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Wind shear and climate change: Big bumps for fliers may be on the rise

As I completed a quiz Wednesday to see how badly I needed to take an online course in forecasting aviation turbulence (if I did aviation weather, I would definitely need to complete this course, believe you me!), a recent article that was directly related caught my eye.

A British atmospheric researcher at the University of Reading has postulated that climate change may be linked with an increase in clear air turbulence/CAT incidents, and that continued warming would produce a continued increase.

Dr. Paul Williams and a colleague have looked at reported clear air moderate to severe turbulence incidents, which have been increasing, and ran models used to predict CAT along with climate models to seek causes. Their hypothesis is that global warming has increased wind shear at altitudes of 6 to 7 miles.

Wind shear is a sudden change in wind speed or direction. Most of you have looked up and seen different cloud layers moving in different directions. Where those directions shift or speeds increase, there is an element of wind shear, though it may be minor.

Airliners often encounter CAT at high altitudes with little or no warning, because there are no visual or onboard radar clues to its presence. Moderate turbulence will spill your drink. Less common severe turbulence will scare the noun-of-your-choice out of you. Unbelted passengers and flight crew get violently tossed up and injured, sometimes badly. The aircraft gets shaken, but at least it, generally, is none the worse for wear.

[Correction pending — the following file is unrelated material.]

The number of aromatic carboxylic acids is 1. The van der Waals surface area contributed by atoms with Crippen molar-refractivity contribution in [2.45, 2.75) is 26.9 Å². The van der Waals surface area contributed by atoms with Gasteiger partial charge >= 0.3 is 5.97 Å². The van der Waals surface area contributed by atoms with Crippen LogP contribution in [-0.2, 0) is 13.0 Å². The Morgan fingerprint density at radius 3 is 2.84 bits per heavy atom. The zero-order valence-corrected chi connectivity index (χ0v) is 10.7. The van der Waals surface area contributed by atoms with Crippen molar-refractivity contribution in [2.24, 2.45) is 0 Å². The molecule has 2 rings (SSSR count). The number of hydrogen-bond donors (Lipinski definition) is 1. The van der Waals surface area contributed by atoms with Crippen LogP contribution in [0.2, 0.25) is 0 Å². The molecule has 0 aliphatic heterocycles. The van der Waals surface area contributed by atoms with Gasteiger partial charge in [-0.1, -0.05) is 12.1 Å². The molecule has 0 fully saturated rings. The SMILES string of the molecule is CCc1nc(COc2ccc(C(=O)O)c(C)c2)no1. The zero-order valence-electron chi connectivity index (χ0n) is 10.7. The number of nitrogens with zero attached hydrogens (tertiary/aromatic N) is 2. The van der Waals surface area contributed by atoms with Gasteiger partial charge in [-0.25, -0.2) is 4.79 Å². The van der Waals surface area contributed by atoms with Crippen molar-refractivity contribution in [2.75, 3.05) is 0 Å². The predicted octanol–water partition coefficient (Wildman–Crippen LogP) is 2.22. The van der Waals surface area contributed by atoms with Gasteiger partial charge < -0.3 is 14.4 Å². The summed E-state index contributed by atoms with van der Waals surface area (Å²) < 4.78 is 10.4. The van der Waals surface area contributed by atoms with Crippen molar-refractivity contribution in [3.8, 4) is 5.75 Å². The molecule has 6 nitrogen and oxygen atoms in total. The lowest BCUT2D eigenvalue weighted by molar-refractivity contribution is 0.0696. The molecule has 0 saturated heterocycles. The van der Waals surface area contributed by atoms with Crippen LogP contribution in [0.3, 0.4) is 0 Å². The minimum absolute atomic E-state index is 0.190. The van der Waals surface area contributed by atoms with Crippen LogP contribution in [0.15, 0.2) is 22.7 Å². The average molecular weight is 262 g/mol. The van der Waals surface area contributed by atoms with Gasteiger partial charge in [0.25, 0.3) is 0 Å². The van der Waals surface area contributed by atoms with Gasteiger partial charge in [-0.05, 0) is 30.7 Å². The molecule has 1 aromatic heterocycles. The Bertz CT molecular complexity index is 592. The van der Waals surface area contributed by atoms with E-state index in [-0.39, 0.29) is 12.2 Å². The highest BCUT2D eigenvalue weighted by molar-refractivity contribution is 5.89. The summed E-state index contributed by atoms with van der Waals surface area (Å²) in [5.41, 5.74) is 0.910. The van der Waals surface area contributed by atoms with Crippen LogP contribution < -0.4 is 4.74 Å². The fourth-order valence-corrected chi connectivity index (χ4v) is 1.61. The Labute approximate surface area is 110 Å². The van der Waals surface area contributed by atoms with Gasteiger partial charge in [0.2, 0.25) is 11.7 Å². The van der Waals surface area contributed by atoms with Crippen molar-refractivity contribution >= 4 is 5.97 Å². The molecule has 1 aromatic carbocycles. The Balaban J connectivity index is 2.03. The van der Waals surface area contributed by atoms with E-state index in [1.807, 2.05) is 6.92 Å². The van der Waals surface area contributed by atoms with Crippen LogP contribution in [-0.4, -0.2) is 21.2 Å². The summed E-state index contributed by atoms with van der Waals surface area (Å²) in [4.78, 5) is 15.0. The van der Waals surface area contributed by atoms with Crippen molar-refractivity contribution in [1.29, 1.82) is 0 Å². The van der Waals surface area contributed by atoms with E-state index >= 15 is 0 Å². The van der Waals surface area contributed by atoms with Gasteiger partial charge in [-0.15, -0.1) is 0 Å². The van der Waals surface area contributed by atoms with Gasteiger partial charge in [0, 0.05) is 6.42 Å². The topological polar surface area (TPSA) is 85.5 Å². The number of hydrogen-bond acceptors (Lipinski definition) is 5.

Williams says the warming aloft – warming occurs not only at the surface and in the oceans, but at higher altitudes as well – has increased the difference in speeds between different layers within the jet stream. If that is correct, CAT would be increasing. He noted the FAA reported a doubling of major severe turbulence incidents between 1982 and 2003, even with statistical adjustments made for the increased number of flights.

So, CAT does appear to be going up. Williams states that all 21 models he ran show such an increase will continue with further increased warming aloft.

This is not an open-and-shut case. While CAT incidents have gone up, the trend has not been causally proven to be related to climate change. This is speculative science and hasn’t gone through a complete peer-review process.

In fact, Rutgers Professor Jennifer Francis says the mid-latitude jet stream has actually slowed, though that does not address the issue of shear between layers.

Regardless of whether the increase in CAT is climate-related or not, Williams notes there are now thousands of moderate to severe turbulence incidents per year.

At the other end of the scale is the good news that the forecasting and detection of low-level wind shear has improved, especially with better pilot training and the advent of both FAA terminal Doppler radar and the network of NWS Dopplers (we are fortunate to have our NWS Doppler right at the airport). That has greatly reduced weather-related hazards on takeoff and final approach, which used to be related to a number of major airline disasters.

In the meantime, both nervous and calm flyers should stay buckled as much as possible, even if the captain has turned off the seatbelt sign. Remember, the captain can’t see CAT.

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